Demonetisation impact sizeable, not catastrophic, say experts

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New Delhi | March 02, 2017 6:20 PM

According to global financial services major HSBC, the economic growth in October-December, the first following the demonetisation, surprised on the upside but the details are "sobering".

Demonetisation, Indian Economy, gross value added, GDP expansion, agriculture and allied sectors, Narendra Modi, Modi Government, Shaktikanta DasAccording to global financial services major HSBC, the economic growth in October-December, the first following the demonetisation, surprised on the upside but the details are “sobering”. (Source: Reuters)

The economic impact of demonetisation has been “sizeable but not catastrophic” and the country’s growth momentum is expected to be U-shaped going forward, experts believe.  According to global financial services major HSBC, the economic growth in October-December, the first following the demonetisation, surprised on the upside but the details are “sobering”.  HSBC India Chief Economist Pranjul Bhandari believes three main reasons explain the strong third quarter numbers.  First, given cancelled notes were still in use during the quarter, cash crunch was not as severe as initially expected. Second, the statistics office may have overestimated the growth print given it is not able to collect quarterly informal sector data which is likely to have been hurt most by demonetisation.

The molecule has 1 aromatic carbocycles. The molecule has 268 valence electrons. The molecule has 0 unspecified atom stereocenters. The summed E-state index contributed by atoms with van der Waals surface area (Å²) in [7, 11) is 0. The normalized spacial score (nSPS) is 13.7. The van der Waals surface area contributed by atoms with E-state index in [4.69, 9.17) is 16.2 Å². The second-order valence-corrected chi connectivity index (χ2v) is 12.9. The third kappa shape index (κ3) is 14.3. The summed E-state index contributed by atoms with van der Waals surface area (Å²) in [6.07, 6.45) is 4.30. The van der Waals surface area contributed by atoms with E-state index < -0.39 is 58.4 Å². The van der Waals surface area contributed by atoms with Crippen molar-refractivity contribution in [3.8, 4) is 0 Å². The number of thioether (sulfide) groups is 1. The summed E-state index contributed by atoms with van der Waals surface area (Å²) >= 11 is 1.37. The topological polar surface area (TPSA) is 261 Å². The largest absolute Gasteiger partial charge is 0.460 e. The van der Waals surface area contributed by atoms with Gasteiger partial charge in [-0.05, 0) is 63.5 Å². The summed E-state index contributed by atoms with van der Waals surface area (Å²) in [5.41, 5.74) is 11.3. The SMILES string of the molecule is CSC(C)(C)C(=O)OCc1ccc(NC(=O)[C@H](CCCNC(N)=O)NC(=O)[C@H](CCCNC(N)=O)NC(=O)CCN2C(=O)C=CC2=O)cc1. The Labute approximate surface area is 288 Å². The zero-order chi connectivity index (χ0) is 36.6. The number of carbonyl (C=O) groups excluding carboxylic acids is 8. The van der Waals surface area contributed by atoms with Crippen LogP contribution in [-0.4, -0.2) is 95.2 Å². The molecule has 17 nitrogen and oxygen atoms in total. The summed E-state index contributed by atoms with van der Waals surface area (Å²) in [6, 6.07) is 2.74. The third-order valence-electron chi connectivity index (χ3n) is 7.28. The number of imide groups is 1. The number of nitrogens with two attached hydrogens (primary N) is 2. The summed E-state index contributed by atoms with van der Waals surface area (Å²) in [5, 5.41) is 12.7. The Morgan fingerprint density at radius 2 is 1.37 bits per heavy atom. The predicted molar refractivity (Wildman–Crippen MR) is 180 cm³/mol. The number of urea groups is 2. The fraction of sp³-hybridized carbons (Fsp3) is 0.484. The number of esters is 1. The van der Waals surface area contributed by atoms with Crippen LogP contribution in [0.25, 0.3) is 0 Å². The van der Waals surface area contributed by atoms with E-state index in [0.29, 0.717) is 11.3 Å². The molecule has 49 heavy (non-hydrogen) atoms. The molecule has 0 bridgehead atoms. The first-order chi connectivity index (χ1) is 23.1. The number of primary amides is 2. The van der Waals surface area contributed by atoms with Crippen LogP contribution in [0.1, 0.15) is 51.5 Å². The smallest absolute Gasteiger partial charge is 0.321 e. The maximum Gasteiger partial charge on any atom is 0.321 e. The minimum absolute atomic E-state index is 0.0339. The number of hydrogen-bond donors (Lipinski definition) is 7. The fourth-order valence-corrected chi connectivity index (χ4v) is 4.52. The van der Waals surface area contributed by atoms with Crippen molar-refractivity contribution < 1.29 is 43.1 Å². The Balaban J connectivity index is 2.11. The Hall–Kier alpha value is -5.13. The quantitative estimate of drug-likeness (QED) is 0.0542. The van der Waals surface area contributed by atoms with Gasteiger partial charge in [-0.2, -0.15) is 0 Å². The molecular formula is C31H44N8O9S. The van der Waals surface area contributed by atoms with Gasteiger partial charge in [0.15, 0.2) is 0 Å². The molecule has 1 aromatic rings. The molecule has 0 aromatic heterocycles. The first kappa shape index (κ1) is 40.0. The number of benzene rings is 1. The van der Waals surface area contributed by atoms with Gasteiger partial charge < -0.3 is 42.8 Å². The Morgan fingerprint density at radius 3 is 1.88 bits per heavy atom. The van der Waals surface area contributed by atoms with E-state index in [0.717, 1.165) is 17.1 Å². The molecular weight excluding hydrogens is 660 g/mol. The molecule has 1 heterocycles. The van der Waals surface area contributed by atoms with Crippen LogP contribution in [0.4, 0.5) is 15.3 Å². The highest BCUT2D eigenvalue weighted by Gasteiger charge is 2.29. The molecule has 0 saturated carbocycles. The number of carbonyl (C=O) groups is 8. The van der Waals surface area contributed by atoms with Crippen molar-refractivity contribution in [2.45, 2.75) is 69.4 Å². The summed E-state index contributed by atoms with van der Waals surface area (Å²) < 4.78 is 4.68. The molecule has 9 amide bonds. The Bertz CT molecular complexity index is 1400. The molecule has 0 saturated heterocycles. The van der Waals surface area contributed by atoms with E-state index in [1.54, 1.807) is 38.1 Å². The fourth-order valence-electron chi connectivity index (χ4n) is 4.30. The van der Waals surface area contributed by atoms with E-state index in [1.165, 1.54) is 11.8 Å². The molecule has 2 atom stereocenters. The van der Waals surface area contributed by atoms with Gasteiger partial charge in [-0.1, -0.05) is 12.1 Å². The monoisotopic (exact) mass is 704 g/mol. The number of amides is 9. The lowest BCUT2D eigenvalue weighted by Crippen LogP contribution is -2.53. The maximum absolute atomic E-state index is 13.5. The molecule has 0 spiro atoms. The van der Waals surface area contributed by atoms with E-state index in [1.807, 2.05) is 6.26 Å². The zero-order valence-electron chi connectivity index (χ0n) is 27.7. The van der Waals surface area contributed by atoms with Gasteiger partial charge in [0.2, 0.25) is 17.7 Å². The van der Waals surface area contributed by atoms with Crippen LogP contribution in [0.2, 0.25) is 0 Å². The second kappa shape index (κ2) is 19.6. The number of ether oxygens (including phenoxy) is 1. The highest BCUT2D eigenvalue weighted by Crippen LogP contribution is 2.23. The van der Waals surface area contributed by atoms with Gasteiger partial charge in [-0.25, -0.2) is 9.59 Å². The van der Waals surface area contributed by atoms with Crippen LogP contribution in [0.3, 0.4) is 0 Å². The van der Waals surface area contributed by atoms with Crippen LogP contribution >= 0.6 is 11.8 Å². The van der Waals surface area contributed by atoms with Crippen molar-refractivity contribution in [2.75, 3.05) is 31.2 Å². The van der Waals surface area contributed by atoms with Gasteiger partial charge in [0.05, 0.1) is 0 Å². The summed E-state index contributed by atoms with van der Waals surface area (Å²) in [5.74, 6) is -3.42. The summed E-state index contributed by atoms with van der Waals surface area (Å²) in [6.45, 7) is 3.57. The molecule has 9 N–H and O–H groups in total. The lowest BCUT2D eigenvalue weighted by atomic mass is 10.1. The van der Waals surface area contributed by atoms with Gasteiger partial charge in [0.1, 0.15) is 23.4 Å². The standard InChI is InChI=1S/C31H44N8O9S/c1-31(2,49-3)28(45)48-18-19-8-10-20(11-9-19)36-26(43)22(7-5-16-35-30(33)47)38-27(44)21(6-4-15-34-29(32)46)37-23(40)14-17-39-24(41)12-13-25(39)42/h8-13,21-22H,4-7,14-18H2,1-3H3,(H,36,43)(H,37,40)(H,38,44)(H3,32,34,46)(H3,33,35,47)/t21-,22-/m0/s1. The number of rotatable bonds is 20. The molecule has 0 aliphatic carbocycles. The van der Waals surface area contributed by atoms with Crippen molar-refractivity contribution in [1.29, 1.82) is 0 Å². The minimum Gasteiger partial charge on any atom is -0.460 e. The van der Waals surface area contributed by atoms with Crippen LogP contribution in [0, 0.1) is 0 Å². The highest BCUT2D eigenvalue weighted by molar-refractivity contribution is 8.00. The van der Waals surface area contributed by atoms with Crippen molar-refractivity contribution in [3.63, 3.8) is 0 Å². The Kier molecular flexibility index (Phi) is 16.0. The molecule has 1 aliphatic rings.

And third, stripping off agriculture and government spending from overall growth reflects true impact of demonetisation more closely, she said in a research note.  “We do not see the basis for a v-shaped recovery; rather we expect it to be more U-shaped,” Bhandari said.  According to a Capital Economics report, the withdrawal of high value notes in November had created huge economic uncertainty and some initial data looked alarming like vehicle sales and the PMI readings which dropped sharply. “But more recently, these and many other indicators suggest that activity has already partially rebounded,” it said adding, “it appears that the economic impact of demonetisation has been sizeable but not catastrophic”.

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According to the report, demonetisation has caused growth in India to slow down but the economy is set to recover as consumption and investment rebound.  “We expect demand to continue recovering as newly-issued cash becomes more widely available,” Capital Economics said in a research note adding that in all, we are forecasting growth of 6.3 per cent in 2017 and 6.5 per cent of 2018, compared with our estimate of 5.7 per cent in 2016.
The onus for lifting growth more substantially therefore lies with the government and its ability to push ahead with structural reform.  “As things stand, we see growth accelerating to around 7 per cent over the medium term, from around 5~6 per cent in the recent past. However, this would still be slower than the growth India could achieve with more aggressive reforms,” the report added.

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